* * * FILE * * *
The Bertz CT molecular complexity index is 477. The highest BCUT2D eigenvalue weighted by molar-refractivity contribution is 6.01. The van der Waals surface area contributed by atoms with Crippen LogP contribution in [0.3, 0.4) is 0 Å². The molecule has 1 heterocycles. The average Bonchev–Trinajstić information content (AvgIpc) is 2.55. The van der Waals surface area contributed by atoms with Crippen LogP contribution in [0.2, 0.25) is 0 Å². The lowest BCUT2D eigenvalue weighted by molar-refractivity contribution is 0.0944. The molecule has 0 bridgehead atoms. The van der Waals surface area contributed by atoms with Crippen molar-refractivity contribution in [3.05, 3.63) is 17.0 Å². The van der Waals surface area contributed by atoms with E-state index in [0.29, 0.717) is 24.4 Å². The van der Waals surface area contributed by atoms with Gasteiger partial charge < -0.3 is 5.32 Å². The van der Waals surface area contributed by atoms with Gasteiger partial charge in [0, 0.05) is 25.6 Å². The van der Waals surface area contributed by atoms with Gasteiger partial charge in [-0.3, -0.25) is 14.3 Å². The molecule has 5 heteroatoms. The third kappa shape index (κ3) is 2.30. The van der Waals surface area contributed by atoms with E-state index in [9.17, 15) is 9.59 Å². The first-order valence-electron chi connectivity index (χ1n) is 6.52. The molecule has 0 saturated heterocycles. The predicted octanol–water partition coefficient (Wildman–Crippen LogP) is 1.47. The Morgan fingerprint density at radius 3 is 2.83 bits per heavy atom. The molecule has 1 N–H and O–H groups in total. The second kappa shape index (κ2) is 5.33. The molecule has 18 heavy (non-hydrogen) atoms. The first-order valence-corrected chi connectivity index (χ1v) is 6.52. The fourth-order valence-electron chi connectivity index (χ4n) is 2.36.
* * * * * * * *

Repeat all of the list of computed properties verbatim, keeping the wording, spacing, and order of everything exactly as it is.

The Bertz CT molecular complexity index is 477. The highest BCUT2D eigenvalue weighted by molar-refractivity contribution is 6.01. The van der Waals surface area contributed by atoms with Crippen LogP contribution in [0.3, 0.4) is 0 Å². The molecule has 1 heterocycles. The average Bonchev–Trinajstić information content (AvgIpc) is 2.55. The van der Waals surface area contributed by atoms with Crippen LogP contribution in [0.2, 0.25) is 0 Å². The lowest BCUT2D eigenvalue weighted by molar-refractivity contribution is 0.0944. The molecule has 0 bridgehead atoms. The van der Waals surface area contributed by atoms with Crippen molar-refractivity contribution in [3.05, 3.63) is 17.0 Å². The van der Waals surface area contributed by atoms with E-state index in [0.29, 0.717) is 24.4 Å². The van der Waals surface area contributed by atoms with Gasteiger partial charge < -0.3 is 5.32 Å². The van der Waals surface area contributed by atoms with Gasteiger partial charge in [0, 0.05) is 25.6 Å². The van der Waals surface area contributed by atoms with Gasteiger partial charge in [-0.3, -0.25) is 14.3 Å². The molecule has 5 heteroatoms. The third kappa shape index (κ3) is 2.30. The van der Waals surface area contributed by atoms with E-state index in [9.17, 15) is 9.59 Å². The first-order valence-electron chi connectivity index (χ1n) is 6.52. The molecule has 0 saturated heterocycles. The predicted octanol–water partition coefficient (Wildman–Crippen LogP) is 1.47. The Morgan fingerprint density at radius 3 is 2.83 bits per heavy atom. The molecule has 1 N–H and O–H groups in total. The second kappa shape index (κ2) is 5.33. The molecule has 18 heavy (non-hydrogen) atoms. The first-order valence-corrected chi connectivity index (χ1v) is 6.52. The fourth-order valence-electron chi connectivity index (χ4n) is 2.36.